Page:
Glossary (Phrase list) >> Shojin Ryori

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精進料理, Monk's meal


  Shoujin Ryori 精進料理 can be said as a Japanese vegetarian food.

  That was originally born in the Asian Buddhist countries such as China, India etc.

  There is a little difference depending on the country and time.  Strong-taste vegetables like green onion are not used in some countries, but other countries use those like coriander.


  We herein introduce the Japanese Shojin cooking that is generally known as the Monks' meal in Zen temples.


  Shojin 精進 means "devotion" because cooking has been an important act as a part of trainings in the Buddhism Zen sect and that cooking was developed by monks and spread rapidly in the Kamakura period.


  Japanese traditional cuisine was too thin tasted, while it used meat such as chicken, fish etc.  On the other hand, the Zen monk's cooking tasted rather fat with some Miso (味噌 soybean paste), while its ingredients were only vegetables.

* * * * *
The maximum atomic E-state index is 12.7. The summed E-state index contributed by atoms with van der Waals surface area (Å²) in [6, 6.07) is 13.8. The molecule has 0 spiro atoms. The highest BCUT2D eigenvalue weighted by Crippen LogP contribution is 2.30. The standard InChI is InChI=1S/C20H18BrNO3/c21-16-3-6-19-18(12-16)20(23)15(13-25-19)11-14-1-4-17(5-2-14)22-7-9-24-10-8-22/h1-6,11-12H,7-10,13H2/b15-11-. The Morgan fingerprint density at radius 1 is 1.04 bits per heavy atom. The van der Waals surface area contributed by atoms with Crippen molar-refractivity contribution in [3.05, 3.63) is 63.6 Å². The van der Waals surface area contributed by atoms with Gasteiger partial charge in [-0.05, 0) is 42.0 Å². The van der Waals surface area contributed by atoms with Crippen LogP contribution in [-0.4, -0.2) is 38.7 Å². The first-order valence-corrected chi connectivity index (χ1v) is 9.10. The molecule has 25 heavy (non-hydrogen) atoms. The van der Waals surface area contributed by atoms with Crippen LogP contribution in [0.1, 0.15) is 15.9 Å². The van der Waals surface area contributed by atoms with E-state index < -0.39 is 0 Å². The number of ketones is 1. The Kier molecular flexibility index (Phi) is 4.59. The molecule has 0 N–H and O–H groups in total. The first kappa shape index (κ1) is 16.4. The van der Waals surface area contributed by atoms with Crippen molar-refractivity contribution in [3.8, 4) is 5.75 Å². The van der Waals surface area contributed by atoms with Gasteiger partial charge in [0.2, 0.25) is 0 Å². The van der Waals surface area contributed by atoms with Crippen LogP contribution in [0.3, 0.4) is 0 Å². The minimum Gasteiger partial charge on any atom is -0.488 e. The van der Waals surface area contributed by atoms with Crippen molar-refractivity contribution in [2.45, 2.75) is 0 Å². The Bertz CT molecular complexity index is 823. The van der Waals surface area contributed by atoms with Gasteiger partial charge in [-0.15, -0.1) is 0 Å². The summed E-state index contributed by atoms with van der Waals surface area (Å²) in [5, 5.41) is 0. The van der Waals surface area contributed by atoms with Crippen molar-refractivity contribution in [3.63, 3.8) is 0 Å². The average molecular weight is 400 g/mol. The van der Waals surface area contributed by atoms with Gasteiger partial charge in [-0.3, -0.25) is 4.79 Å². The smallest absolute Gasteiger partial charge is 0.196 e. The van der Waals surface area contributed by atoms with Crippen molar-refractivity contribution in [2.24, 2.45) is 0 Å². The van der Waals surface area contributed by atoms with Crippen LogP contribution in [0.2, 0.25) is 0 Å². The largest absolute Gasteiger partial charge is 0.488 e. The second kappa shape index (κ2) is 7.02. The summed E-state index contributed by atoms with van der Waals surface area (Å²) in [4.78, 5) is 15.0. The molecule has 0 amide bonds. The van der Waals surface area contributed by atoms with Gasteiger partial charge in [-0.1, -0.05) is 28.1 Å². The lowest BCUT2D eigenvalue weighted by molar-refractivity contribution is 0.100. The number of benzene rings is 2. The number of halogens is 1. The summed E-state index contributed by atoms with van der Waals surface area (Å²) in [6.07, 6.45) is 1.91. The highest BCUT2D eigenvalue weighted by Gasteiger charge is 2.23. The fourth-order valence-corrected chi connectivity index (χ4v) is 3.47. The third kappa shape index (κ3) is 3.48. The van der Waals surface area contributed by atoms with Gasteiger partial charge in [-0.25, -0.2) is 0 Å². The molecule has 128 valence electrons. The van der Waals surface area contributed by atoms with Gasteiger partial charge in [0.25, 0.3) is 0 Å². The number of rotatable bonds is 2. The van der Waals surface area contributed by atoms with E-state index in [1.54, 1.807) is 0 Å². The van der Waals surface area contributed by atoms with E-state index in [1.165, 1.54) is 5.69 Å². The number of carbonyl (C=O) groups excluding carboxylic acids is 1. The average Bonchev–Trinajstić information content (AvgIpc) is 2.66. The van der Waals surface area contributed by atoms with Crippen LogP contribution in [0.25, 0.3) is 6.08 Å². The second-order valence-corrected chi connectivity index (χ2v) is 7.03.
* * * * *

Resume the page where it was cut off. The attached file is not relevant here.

Then, Shojin cooking came to be loved by Bushi whose bodies required some salt for their hardworking.


Typical menu of Shojin Ryori

  Steamed rice, Soup, Vegetables, Tofu, Konjak jelly, Pickles


Kenchin Jiru (けんちん汁 Kenchoji soup)

  One of the Shojin cookings.  It is said that Buddhist Priest Doryu, the founder of Kenchoji 建長寺, devised a cooking that did not waste even skin and ends of vegetables.

  That soup was called Kenchoji-Soup first and gradually came to be called "Kenchin-Soup".


  Now, Kenchin-Jiru is one of the most popular Japanese soup also as a home cooking.


- Info-

  Authentic Shojin Ryori is available at these places in Kamakura.

Hachinoki 鉢の木

Komyoji 光明寺

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